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June 14, 2004 Volume 13 No. 13 Update on Pest Management and Crop Development

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Coming Events

Coming Pest Events | Pest Focus | Trap Catches | Insects | Diseases

Current DD accumulations
43°F
50°F

(Geneva 1/1-6/14):

1043

633

(Geneva 1/1-6/14/2003):

853

469

(Geneva "Normal"):

950

569

(Geneva 6/21 Predicted):

1231

773

(Highland 1/1-6/14:

1300

813

 

Coming Events:

Ranges:

 

American plum borer 1st flight subsides

1155-1555

694-1038

Apple maggot 1st catch

1187-1595

749-1033

Obliquebanded leafroller summer larvae hatch

1038-1460

625-957

Oriental fruit moth 1st flight subsides

843-1297

493-823

Oriental fruit moth 2nd flight begins

1267-1565

784-1022

Pandemis leafroller flight peak

868-1050

505-601

Peachtree borer 1st catch

780-1338

445-829

Pear psylla 2nd brood hatches

967-1185

584-750

Rose leafhopper adults on apple

809-1053

440-622

San Jose scale 1st generation crawlers present

1033-1215

619-757

Spotted tentiform leafminer 2nd flight begins

944-1180

555-739

 

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Trap Catches

Coming Pest Events | Pest Focus | Trap Catches | Insects | Diseases

TRAP CATCHES (Number/trap/day)
Geneva

6/3

6/7

6/11

6/14

Redbanded Leafroller

0.0

0.0

0.0

0.0

Spotted Tentiform Leafminer

7.8

2.4

4.1

9.0

Oriental Fruit Moth

0.0

0.0

0.0

0.0

Lesser Appleworm

0.0

0.0

0.0

0.0

Codling Moth

0.8

0.3

0.1

0.3

San Jose Scale

1.5

0.3

0.0

0.7

Obliquebanded Leafroller

0.0

0.9*

1.5

7.3

Pandemis Leafroller

0.0

1.0*

3.5

2.2

American Plum Borer

0.0

0.8

1.3

0.5

Lesser Peachtree Borer

0.5

0.5

3.3

1.8

Peachtree Borer

0.0

0.0

0.0

0.0

 

Highland (Dick Straub, Peter Jentsch):

5/24

6/1

6/7

6/14

Redbanded Leafroller

0.5

0.0

0.0

0.0

Spotted Tentiform Leafminer

6.1

1.6

46.8

80.3

Oriental Fruit Moth

0.1

0.0

0.0

0.0

Codling Moth

0.6

0.1

0.0

2.1

Lesser Appleworm

6.7

1.9

1.0

2.0

Obliquebanded Leafroller

0.0

0.4*

1.8

0.9

Sparganothis Fruitworm

-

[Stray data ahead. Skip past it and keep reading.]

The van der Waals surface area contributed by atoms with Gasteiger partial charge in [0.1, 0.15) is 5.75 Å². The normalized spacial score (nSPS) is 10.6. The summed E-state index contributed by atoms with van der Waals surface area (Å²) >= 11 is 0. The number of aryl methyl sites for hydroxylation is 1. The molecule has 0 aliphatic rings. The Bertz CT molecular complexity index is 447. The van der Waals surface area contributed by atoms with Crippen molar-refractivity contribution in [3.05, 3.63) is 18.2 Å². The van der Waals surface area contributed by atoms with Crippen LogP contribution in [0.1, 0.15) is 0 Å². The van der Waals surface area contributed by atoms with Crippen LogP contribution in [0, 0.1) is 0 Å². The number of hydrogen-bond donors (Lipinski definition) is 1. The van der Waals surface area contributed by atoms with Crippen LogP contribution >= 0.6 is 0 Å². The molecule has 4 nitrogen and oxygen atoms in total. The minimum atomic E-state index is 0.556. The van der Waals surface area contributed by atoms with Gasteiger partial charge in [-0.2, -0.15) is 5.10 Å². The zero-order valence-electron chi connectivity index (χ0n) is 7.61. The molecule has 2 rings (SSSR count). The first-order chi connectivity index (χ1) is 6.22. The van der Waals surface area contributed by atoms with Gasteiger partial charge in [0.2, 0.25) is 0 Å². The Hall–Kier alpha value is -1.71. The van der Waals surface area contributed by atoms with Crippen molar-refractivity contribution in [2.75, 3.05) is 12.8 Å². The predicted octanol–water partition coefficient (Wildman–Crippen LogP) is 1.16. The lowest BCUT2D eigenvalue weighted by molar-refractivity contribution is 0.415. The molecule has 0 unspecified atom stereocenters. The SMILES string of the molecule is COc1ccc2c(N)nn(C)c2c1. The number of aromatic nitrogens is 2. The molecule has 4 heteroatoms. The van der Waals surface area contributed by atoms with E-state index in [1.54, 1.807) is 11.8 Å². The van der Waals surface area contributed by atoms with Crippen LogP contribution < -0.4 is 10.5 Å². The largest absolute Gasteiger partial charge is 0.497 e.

-

-

1.6*

Tufted Apple Bud Moth

-

-

-

0.4*

Variegated Leafroller

-

-

-

0.4*

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Pest Focus

Coming Pest Events | Pest Focus | Trap Catches | Insects | Diseases


Geneva: Obliquebanded Leafroller trap catch increasing. Degree days
(base 43°F) accumulated since 1st OBLR adult catch = 156.
(300-340 DD = 1st hatch).

Highland: Rose Leafhopper nymphs observed.
Potato Leafhopper damage observed.
1st catch of Sparganothis Fruitworm, Tufted Apple Bud Moth,
and Variegated Leafroller.
Degree days (base 43°F) accumulated since 1st OBLR adult catch
= 299. (300-340 DD = 1st hatch).

 

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Insects

Coming Pest Events | Pest Focus | Trap Catches | Insects | Diseases


ORCHARD RADAR DIGEST

Geneva Predictions:
Roundheaded Appletree Borer
RAB peak emergence: June 12.
Peak egglaying period roughly: June 27 to July 12.

Codling Moth
Codling moth development as of June 14: 1st generation adult emergence at 70% and 1st generation egg hatch at 16%.
1st generation 20% CM egg hatch: June 15 (= single spray date where one spray needed to control 1st generation codling moth).

Obliquebanded Leafroller
1st generation OBLR flight, first trap catch: June 7.
If using BT insecticide, optimum date to begin 2 to 4 weekly low-rate applications for small OBLR larvae is roughly: June 26.

Oriental Fruit Moth
2nd generation OFM flight begins around: July 1.
Optimum 2nd generation - first treatment date, if needed: July 7.

Redbanded Leafroller
2nd RBLR flight begins around: July 3.

San Jose Scale
1st generation SJS crawlers appear: June 18.

Spotted Tentiform Leafminer
2nd STLM flight begins around: June 16.
Rough guess when 2nd generation sap-feeding mines begin showing: July 6.

Highland Predictions:
Roundheaded Appletree Borer
RAB peak egglaying period roughly: June 17 to July 3.

Codling Moth
Codling moth development as of June 14: 1st generation adult emergence at 91% and 1st generation egg hatch at 54%.